- 1 Information about Bisacodyl
- 2 Liver safety of Bisacodyl
- 3 Mechanism of action of Bisacodyl
- 4 FDA approval information for Bisacodyl
- 5 Clinical use of Bisacodyl
- 6 Side effects of Bisacodyl
- 7 Antidiarrheal agents
- 8 Cost and Coupons - Bisacodyl
- 9 Reviews for Bisacodyl
- 10 Articles on Bisacodyl
- 11 Learn more about Bisacodyl
- 12 Help WikiMD
Information about Bisacodyl
Bisacodyl is commonly used, over-the-counter laxative used to treat constipation or bowel irregularity.
Liver safety of Bisacodyl
Bisacodyl has not been associated with serum enzyme elevations during therapy or with clinically apparent liver injury with jaundice.
Mechanism of action of Bisacodyl
Bisacodyl (bis ak’ oh dil) is a mild laxative that is available over-the-counter and is commonly used to treat mild constipation and bowel irregularity. Bisacodyl is believed to act by direct stimulation of intestinal peristalsis. Bisacodyl is a diphenylmethane derivative and is structurally similar to phenolphthalein. It is administered in an enteric coated form and is minimally absorbed, acting locally on the large intestine.
FDA approval information for Bisacodyl
Bisacodyl has been in general use since the 1950s and is available in multiple forms including tablets of 5 mg, suppositories of 10 mg and as a liquid solution for oral use generically and under multiple trade names such as Dulcolax, Fleet’s enema, Correctal and Carter’s Little Pills.
Clinical use of Bisacodyl
Bisacodyl is often used for bowel cleansing before operations or colonoscopy.
Side effects of Bisacodyl
Common side effects include abdominal pain, bloating and diarrhea.
Antidiarrheal agents include bulk forming agents, hydroscopic agents, bile acid resins, bismuth, inhibitors of intestinal motility, non-absorbed antibiotics and hormones. Bulk forming agents include methylcellulose; hydroscopic agents include pectin and kaolin; bile acid resins are cholestyramine, colestipol and colesevalam; inhibitors of intestinal motility include opioids such as diphenoxylate and loperamide. Antibiotics include rifamycin and rifaximin which are non-absorbed and are used for travelers' diarrhea. Hormones with antidiarrheal activity include octretide and somatostatin. Most antidiarrheal agents are active locally in the small intestine and colon and are largely not absorbed. Some, however, have been implicated in rare causes of liver injury (senna, cascara, cholestyramine). Telotristat is a relatively new agent that inhibits the synthesis of serotonin and is used specifically for the diarrhea of carcinoid syndrome.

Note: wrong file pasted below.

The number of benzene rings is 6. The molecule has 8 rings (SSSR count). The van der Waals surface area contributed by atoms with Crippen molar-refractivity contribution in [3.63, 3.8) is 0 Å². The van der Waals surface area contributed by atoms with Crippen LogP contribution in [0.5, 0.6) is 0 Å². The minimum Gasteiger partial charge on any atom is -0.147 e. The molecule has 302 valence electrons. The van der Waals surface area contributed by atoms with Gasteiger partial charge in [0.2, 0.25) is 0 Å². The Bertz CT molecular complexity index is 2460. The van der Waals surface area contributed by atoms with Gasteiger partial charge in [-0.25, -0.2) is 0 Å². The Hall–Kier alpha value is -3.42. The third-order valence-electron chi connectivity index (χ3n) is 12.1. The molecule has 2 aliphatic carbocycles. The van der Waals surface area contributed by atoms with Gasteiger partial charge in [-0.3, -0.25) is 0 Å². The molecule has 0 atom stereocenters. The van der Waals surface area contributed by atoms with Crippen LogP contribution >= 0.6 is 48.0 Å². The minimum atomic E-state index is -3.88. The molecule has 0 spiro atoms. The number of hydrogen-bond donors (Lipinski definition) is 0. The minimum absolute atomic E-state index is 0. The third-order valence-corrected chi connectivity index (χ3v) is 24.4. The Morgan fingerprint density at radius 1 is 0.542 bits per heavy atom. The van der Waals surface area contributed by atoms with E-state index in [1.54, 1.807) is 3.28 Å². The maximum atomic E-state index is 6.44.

Antiemetics are a diverse group of medications that act at different points in the pathways that regulate nausea and vomiting. These include antihistamines, anticholinergic agents, phenothiazines, serotonin type 3 receptor blockers, centrally acting benzamides, cannabinoid receptor agonists, substance P antagonists and miscellaneous.
Cannabinoid Receptor Agonists
- Dronabinol, Nabilone, Tetrahydrocannabinol
- Phenothiazines [See Antipsychotic Agents]
- Chlorpromazine, Prochlorperazine
Substance P/Neurokinin 1 Receptor Antagonists
Acid peptic disease/antiulcer agents that include antacids, the histamine type 2 receptor blockers (H2 blockers), and the proton pump inhibitors (PPIs). These agents are some of the most commonly taken medications and are very well tolerated, most being available both by prescription and over-the-counter. While many of these drugs are approved for use in duodenal and gastric ulcer disease, their major use is for acid reflux and indigestion.
Cathartics, laxatives or agents for constipation include bulk forming agents, osmotic agents, stool wetting agents, nonspecific stimulants, prokinetic agents and agents that increase fluid secretion. Many of these therapies are not systemically absorbed and none are considered particularly hepatotoxic. Naldemedine and naloxegol are opioid antagonists and are used to treat the constipation associated with opioid use.
- Cascara Sagrada
- Castor Oil
- Fiber, Bran
- Magnesium Sulfate
- Naldemedine (Opioid Antagonist)
- Naloxegol (Opioid Antagonist)
- Plecanatide (for Chronic Idiopathic Constipation)
- Prucalopride (for Chronic Idiopathic Constipation)
Inflammatory bowel disease encompasses several disorders, most commonly ulcerative colitis and Crohn colitis. Agents can be classified as 5-aminosalicyclic acid (5-ASA) based agents, immunosuppressive drugs, antitumor necrosis factor agents, corticosteroids, antibiotics and miscellaneous.
5-Aminosalicyclic Acid (5-ASA) Derivatives
Tumor Necrosis Factor Antagonists
Irritable Bowel Syndrome Agents Antimuscarinics/Antispasmodics [See Anticholinergic agents
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